“Problems cannot be solved at the same level of awareness that created them.” – Albert Einstein

All my best memories of my childhood in Upstate are cloaked in the lengthening shadows of autumn.  Although the cooler climate of the Great Lakes is particularly attractive to a southern dweller in the height of our brutal summers, if you get a chance to go to the New England (and I don’t care a whit about the classification of NY as a “mid-atlantic” state, Upstate NY is most definitely New England), brave the chill and go in the fall. 

I arrived home from DC to a cold snap in Arkansas, and the red and orange leaves glint through the windows of my office.  In the evening from my front porch, the pungent smells of woodsmoke and wet leaves carry me back through the years if I close my eyes.

Missing is the sweet sharp smell of the apple presses and cedar, and the faint clear smell of the coming snows coming with the wind from the lake, blowing back my hair and biting my ears.  Missing is the achingly beautiful deep evergreens among the scarlet sugar maples and the golden paper birch, the colors disappearing a little each day until only the dark green remains, standing sentinel against the new silver of the early morning frost on the skeletons of the softwoods.  Missing also is that frost on the windows where I scratched my name as I competed with my brothers for footspace against the heat registers in the frigid mornings of our underheated house.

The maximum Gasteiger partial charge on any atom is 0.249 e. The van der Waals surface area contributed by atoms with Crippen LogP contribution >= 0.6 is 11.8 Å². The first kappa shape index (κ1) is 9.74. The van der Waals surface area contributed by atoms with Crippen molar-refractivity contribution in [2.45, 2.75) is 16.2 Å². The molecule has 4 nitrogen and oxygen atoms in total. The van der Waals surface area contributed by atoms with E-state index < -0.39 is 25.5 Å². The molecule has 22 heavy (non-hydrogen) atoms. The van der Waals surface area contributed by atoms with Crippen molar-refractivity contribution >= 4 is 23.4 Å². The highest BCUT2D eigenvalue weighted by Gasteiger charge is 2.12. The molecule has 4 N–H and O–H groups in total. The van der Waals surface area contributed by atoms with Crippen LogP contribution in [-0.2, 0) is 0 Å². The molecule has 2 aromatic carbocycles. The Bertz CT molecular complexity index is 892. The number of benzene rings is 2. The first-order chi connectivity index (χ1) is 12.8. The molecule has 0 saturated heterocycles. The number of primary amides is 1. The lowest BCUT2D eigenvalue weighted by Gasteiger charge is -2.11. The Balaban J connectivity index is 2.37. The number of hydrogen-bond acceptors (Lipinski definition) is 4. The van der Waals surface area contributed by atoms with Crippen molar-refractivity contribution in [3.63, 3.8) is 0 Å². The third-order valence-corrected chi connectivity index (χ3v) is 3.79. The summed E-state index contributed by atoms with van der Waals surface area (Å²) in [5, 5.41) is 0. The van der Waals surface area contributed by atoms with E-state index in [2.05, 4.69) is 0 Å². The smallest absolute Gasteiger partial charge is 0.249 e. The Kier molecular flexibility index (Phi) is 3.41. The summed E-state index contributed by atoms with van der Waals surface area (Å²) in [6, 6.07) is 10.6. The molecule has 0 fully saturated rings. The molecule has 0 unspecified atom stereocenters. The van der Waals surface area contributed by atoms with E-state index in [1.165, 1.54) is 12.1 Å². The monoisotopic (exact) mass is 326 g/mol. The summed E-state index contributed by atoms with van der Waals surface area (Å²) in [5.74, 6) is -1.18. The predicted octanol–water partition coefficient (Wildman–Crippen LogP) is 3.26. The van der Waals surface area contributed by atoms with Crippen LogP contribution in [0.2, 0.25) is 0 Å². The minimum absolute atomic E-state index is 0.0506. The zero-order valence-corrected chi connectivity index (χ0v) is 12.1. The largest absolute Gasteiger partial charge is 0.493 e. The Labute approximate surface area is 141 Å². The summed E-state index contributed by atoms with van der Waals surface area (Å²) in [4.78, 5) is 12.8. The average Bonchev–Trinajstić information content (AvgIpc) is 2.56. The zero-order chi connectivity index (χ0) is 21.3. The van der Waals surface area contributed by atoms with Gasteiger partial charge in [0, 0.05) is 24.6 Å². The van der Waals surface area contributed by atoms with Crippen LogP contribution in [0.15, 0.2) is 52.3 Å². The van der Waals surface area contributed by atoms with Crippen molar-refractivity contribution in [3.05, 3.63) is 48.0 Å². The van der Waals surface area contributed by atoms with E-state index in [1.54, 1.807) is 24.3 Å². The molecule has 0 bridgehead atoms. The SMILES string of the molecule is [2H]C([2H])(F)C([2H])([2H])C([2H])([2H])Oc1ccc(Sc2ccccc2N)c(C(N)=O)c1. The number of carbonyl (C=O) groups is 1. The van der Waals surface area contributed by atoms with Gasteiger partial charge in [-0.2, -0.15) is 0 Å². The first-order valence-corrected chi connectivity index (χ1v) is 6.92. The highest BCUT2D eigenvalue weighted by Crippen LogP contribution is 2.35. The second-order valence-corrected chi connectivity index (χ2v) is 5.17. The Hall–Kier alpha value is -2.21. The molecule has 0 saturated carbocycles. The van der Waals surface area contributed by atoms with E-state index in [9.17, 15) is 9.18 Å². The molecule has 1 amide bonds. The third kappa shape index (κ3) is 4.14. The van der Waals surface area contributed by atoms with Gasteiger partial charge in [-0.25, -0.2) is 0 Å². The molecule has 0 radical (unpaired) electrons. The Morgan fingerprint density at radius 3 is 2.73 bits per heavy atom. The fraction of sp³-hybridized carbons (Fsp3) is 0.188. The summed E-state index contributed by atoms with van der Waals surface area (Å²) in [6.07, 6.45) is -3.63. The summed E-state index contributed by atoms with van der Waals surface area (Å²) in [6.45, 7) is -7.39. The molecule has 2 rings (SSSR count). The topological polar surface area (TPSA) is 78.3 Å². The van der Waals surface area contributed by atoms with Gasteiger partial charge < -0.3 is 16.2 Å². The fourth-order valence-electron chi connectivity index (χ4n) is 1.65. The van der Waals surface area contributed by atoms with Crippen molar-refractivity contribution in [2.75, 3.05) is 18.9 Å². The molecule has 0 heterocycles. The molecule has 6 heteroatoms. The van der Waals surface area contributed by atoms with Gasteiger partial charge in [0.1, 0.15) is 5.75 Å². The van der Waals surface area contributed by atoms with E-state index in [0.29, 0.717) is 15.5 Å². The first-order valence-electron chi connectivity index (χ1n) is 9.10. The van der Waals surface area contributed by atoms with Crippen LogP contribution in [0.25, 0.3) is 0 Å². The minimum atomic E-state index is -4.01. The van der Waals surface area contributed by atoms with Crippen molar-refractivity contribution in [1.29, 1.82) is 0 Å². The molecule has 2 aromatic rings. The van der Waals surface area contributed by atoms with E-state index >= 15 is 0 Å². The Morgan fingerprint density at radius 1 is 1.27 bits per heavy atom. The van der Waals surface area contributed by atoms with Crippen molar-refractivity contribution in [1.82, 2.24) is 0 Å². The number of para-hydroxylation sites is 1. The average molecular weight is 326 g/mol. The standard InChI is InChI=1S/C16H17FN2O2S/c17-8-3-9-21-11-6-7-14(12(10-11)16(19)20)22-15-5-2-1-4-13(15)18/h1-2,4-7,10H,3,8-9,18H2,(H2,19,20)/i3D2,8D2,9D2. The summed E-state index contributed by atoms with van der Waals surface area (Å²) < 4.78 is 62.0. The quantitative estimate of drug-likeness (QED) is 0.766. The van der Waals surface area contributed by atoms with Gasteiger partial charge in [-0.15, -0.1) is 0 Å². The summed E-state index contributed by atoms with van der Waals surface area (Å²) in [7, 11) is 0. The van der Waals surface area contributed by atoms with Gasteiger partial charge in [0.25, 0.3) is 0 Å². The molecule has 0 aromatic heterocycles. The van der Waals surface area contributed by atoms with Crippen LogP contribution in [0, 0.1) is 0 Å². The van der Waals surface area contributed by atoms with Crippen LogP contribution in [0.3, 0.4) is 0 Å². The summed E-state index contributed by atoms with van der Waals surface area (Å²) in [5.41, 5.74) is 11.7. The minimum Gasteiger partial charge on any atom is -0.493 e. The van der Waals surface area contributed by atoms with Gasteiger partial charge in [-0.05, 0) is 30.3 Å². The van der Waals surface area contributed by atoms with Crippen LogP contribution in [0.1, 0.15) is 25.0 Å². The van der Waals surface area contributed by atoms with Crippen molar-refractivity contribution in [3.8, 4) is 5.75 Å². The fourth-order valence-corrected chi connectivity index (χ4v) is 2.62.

Since developing reactive arthritis in  my mid-20’s, I cannot tolerate the cold.  My hands ache more now than they did in the days when I could play for hours in the early snows and never feel the cold, listening to the honking of geese in huge black V’s winging south over the sky.  On mornings like these, I stand for stolen moments in the shower, shamefully wasting water as I hold my hands to the hot spray so that I can button my shirt without pain.  And yet the chill wind passing over my cheek bones never fails to bring the warmest memories of my home.

I cannot convey to you the smells and the sounds of New York in the full glory of autumn.  But I can give you a glimpse of my memories.

Letchworth State Park


Candadaigua Lake


Genessee River

Grapes Near Seneca

New York apples - the absolute finest

Against my usual practice, I direct-linked these photos to give proper credit.  They can all be found here.

They change constantly, and may be as ephemeral as the season itself.  Go and see them before the winter sets in and that blaze of color is a memory of another fall passed.

October 29th, 2008 at 11:58 am
3 Responses to “The shortening days”
  1. 1
    jodifur Says:

    When were you in DC and you didn’t tell me?

    Maybe reactive arthritis is what I have?

  2. 2
    OS Says:

    Thank you for the beautiful post today.

  3. 3
    Deirdre Says:

    gorgeous. absolutely gorgeous.